Lakeview Elementary Students Testify Before Senate Education Finance Committee
Early Wednesday morning in St. Paul, a group of state lawmakers on the Senate Education Finance Committee gathered for one of the many hearings that will take place throughout this legislative session.
“We have so many [students] that have signed up and are eager to share their ideas and their voice,” said Sen. Mary Kunesh, DFL-New Brighton, who chairs the Education Finance Committee.
Students were asked by lawmakers to provide feedback to the committee about what the last couple of years have been like, and about two dozen shared their thoughts.
“One suggestion I would like to share with legislative leaders is more pay for teachers, because that can cover the lack of [substitute teachers] because more people would like to sub more,” said Dahlia Kissinger, a 4th-grader at Robbinsdale’s Lakeview Elementary School.
Kissinger and several other students from Kathy Seipp’s 4th-grade class at Lakeview had the opportunity to provide testimony for the committee.
“Some difficult things that happened to us after the pandemic are like, now we have to pay for our lunches,” said Makieya Madison, another 4th-grader from Lakeview. “And I think that we shouldn’t have to pay for our lunches.”
Having the opportunity to testify for the Senate Education Committee was a significant moment for these students, who got real-life experience on how state government operates. The opportunity came about because Seipp and Sen. Kunesh used to work together at Robbinsdale Middle School.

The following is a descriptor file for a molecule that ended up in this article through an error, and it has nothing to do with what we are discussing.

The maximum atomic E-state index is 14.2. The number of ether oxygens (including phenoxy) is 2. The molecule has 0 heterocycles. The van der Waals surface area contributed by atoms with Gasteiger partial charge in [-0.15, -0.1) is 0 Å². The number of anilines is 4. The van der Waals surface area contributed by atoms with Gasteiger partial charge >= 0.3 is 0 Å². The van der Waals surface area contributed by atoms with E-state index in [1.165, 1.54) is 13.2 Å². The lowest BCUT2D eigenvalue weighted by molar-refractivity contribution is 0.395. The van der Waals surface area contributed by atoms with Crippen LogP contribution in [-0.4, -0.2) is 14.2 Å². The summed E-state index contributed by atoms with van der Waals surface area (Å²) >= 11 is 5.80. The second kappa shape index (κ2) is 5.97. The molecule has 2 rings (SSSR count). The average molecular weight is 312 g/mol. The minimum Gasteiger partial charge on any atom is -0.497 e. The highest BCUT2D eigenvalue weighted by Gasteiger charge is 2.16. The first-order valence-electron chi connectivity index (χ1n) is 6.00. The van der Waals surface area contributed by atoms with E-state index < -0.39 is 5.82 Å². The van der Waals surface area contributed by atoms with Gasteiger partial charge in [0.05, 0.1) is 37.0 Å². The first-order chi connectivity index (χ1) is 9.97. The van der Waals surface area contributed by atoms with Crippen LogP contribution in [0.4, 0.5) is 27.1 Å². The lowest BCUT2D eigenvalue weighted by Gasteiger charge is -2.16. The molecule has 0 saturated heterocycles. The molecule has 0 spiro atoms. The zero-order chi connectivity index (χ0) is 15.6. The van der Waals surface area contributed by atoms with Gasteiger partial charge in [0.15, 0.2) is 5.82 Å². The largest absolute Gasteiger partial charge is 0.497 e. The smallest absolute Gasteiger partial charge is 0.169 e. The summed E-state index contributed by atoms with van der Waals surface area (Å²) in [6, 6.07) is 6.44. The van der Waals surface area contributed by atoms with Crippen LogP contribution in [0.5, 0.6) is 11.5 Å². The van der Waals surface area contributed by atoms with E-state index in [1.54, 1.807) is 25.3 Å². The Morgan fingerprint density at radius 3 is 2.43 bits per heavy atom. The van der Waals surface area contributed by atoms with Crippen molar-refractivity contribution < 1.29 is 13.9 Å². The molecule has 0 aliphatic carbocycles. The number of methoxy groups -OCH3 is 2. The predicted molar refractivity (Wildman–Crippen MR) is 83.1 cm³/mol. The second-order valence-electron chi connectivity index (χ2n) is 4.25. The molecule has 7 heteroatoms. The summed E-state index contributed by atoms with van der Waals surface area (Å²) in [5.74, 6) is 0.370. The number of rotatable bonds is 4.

“Over the past few years, [Kunesh] has come into the classroom and talked to the kids about what it means to be a senator, what it means to be a representative, what is the Capitol, what is the Senate,” Seipp said.
One of those visits by Kunesh happened last month. When it came time for the committee hearing, she wanted to get some of the Lakeview students’ feedback on the record.
“It directly connects to what we’re teaching in the classroom,” said Seipp. “And [the students are] sharing their voice. They’re having a space that’s sharing their voice not only with me, but with the whole state of Minnesota because they’re really saying that ‘we have needs.’
Needs such as additional classroom support and more bus drivers, among a slew of other things.
It’s something the lawmakers on the committee have the power to address, as they help determine how money is allocated to schools.
“Hearing from the children, I think they did a fantastic job articulating what needs we have,” Seipp said.